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Pivoting from Shop Local to Shop Global.

Do you run a bricks and mortar shop? Thinking about making the leap to online? In the age of COVID-19, we continue to see online brands build momentum. Everything from swimwear to paint for your home can now be purchased on the world wide web.

Here are some examples of online brands that, despite not having a physical storefront, are killing it in the virtual world (this also shows you how well the ad algorithm understands my shopping behavior haha):

With “For Lease” signs on every other storefront in downtown cores, it’s difficult to ignore the indication that the world is changing. For small business owners, it’s terrifying to say the least. From a glass-half-full perspective, many businesses have the opportunity to pivot their shop online, and with great marketing – there’s business for everyone.

Above photo taken by Moments by Lauren.

Creating an e-commerce leg of your business also doesn’t need to mean you’ll never return to having a storefront, but it could mean (for some) either taking a pause or completely pivoting into the virtual world of e-commerce. As a business owner, you know your customers better than anyone. What’s important is to keep your customers top-of-mind and making authenticity the priority when making this leap.

Let’s consider this for a moment. If you have a bricks and mortar business that’s been operating for a few years, you most certainly have the following mix of customers:

THE FIERCELY LOYAL: They believe whole heartedly in your brand, product(s) and/or service(s), they often act as brand ambassadors (unknowingly). These customers send their friends and family to your business and spread brand awareness for you like a freaking fairy godmother.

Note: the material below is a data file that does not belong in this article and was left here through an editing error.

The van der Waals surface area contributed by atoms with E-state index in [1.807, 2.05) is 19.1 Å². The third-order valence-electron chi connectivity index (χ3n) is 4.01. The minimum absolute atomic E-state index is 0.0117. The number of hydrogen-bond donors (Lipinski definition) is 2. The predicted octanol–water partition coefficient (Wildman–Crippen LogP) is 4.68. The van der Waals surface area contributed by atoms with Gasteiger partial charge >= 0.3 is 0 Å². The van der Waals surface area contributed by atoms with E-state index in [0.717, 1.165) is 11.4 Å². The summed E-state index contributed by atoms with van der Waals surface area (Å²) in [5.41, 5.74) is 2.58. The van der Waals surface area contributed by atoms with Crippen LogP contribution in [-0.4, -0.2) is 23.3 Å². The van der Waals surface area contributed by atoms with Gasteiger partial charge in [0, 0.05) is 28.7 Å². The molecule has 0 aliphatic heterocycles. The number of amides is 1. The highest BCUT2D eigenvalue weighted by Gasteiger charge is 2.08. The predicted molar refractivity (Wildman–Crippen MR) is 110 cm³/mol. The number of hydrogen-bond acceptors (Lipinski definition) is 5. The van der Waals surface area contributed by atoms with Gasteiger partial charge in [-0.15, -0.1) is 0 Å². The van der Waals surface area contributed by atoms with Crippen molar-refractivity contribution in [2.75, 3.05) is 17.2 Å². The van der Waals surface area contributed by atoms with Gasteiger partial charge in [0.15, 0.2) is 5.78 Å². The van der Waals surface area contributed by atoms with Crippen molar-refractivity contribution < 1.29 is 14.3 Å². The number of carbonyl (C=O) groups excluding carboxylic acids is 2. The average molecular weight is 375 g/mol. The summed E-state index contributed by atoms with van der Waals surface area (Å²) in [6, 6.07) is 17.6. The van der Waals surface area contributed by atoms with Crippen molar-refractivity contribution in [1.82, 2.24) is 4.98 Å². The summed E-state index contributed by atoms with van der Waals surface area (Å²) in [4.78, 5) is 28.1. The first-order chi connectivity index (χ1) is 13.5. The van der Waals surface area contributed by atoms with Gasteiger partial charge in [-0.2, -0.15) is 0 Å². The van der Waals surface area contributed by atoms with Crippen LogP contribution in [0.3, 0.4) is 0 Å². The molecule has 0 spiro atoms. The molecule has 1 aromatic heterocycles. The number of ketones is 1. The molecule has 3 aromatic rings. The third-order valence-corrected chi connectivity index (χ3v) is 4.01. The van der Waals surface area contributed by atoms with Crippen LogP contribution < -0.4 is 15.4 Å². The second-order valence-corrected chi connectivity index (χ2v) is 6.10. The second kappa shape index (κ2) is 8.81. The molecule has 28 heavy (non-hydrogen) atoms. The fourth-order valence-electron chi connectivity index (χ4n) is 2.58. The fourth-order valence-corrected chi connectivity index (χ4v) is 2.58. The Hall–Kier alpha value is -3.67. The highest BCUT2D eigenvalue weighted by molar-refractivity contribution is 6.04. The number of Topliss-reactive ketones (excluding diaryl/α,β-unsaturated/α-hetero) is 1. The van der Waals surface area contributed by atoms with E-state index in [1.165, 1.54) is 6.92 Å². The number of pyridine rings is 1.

THE FRIEND WITH BENEFITS: Get your mind out of the gutter, people. These customers come into your shop to see YOU, talk to YOU, and (really) feel like they know you personally. Some might, but some are truly customers with whom you have a great relationship with and who believe in what you’re doing.

THE WALK INS: Depending on your business, these customers either strolled in to browse or came in with intent to buy your products/services based on… well nothing, they are like unicorns. They might come back, they might spend money, they might not. They are however, where “the magic happens” from a sales and growth perspective as the unicorns you want to convert to any of the above.

THE REFERRAL: These customers have either heard about you from a human or a media source (social, print, online, etc.) They bookmarked a visit to your store somewhere in their brain. Sometimes it can take a year for the referral customer to finally step foot in your shop, sometimes they are so intrigued that they make a point of visiting in the not-so-distant future.

In keeping authentic, the key here is ensuring your Fiercely Loyal and Friend with Benefits don’t get left in the dark. You need to think about how these customers can continue to feel valued at a distance. You also need to think about how you can transfer elements of your store to your online shopping experience (i.e. things like personal notes and gift wrap with packaging).